The Lowdermilk Scenic Lookout
The view is beautiful, especially to the north and west. The sixteen-kilometer length of Beit Netofa Valley, the largest valley in Lower Galilee, is spread out at our feet. On the far side are the hills of Yotvat, dominated by Mount Atzmon, and beyond them are the hills of Upper Galilee. In especially rainy winters the eastern part of the valley is flooded, and when viewed from the scenic lookout above, it has the aspect of a large lake. Poor drainage and the heavy soil are the main causes of the flooding. Once the floodwaters retreat, the entire valley comes under cultivation and it is renowned for producing especially sweet watermelons which are referred to by the Arabic name of the valley: Batuf.
The National Water Carrier flows across the valley in an open channel, and this explains why the scenic lookout is named after the American geologist and soil conservationist Walter Clay Lowdermilk (1888-1974). Lowdermilk arrived in the Land of Israel in 1938 and was so profoundly impressed by the Jewish settlement enterprise that he became an admirer of the Zionist movement. He believed the Netofa Valley had the potential to become the main reservoir for the waters of the Jordan River as they flowed south to the Negev, and this vision of his was eventually largely realized: the National Water Carrier’s Eshkol Reservoirs are located at the western end of Beit Netofa Valley, and from there the water flows down into southern Israel.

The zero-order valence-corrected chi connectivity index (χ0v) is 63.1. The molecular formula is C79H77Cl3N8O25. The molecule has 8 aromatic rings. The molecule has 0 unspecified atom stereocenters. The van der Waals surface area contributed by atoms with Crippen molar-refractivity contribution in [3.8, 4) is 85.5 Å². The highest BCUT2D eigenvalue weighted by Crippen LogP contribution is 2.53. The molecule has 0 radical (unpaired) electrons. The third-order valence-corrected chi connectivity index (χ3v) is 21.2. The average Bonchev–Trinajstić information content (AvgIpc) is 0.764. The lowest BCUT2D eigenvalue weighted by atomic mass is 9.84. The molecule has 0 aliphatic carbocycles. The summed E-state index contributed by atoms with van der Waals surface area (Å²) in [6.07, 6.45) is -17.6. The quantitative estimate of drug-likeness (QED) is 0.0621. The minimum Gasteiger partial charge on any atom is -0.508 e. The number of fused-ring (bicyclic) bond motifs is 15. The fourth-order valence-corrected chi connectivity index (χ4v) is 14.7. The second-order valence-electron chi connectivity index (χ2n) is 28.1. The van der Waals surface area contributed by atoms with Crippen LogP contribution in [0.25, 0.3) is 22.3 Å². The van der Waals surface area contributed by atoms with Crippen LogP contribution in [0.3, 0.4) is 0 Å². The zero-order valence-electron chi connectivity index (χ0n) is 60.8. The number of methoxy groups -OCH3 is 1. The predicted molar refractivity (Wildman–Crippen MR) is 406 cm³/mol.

Near the Lowdermilk Scenic Lookout KKL-JNF has paved a short circular footpath that is accessible to people with disabilities. If we walk about fifty meters to the eastern end of this path we shall come upon a natural rockery outside the cattle fence. Among the rocks lives a curious but cautious family of rock hyraxes.
The Netofa Scenic Lookout
KKL-JNF has paved most of the remainder of the route eastwards that crosses the summit of Turan Ridge and offers magnificent views. Spaces at the side of the road allow the visitor to park and pause for a refreshing break in the heart of the countryside. After driving through the natural woodland and planted KKL-JNF forest for about five kilometers we reach a junction. Here we take the right fork, which is marked in green, and follow the road until we reach the scenic lookout.
On top of the ridge is a tower used in summer by KKL-JNF firewatchers who warn firefighters of any signs of a blaze in the forest. Entering the tower or attempting to climb it is strictly prohibited. Near the tower is a memorial to seventeen people who were killed in 1999 when their tour bus skidded and went off the road near Netofa Junction.
While driving back to the junction from the scenic lookout we can take either the right-hand fork, which is paved, or the left, which is a well-surfaced dirt road. Both routes meet further on. Now it remains only to continue downhill from Turan Ridge for another 3.5 kilometers, enjoy the views of Eastern Galilee spread out before us, as if on the palm of a giant hand, and join up with the access road that leads to Mitzpe Netofa. Here we turn right and find ourselves almost at once on Route no. 77, not far from Golani Junction.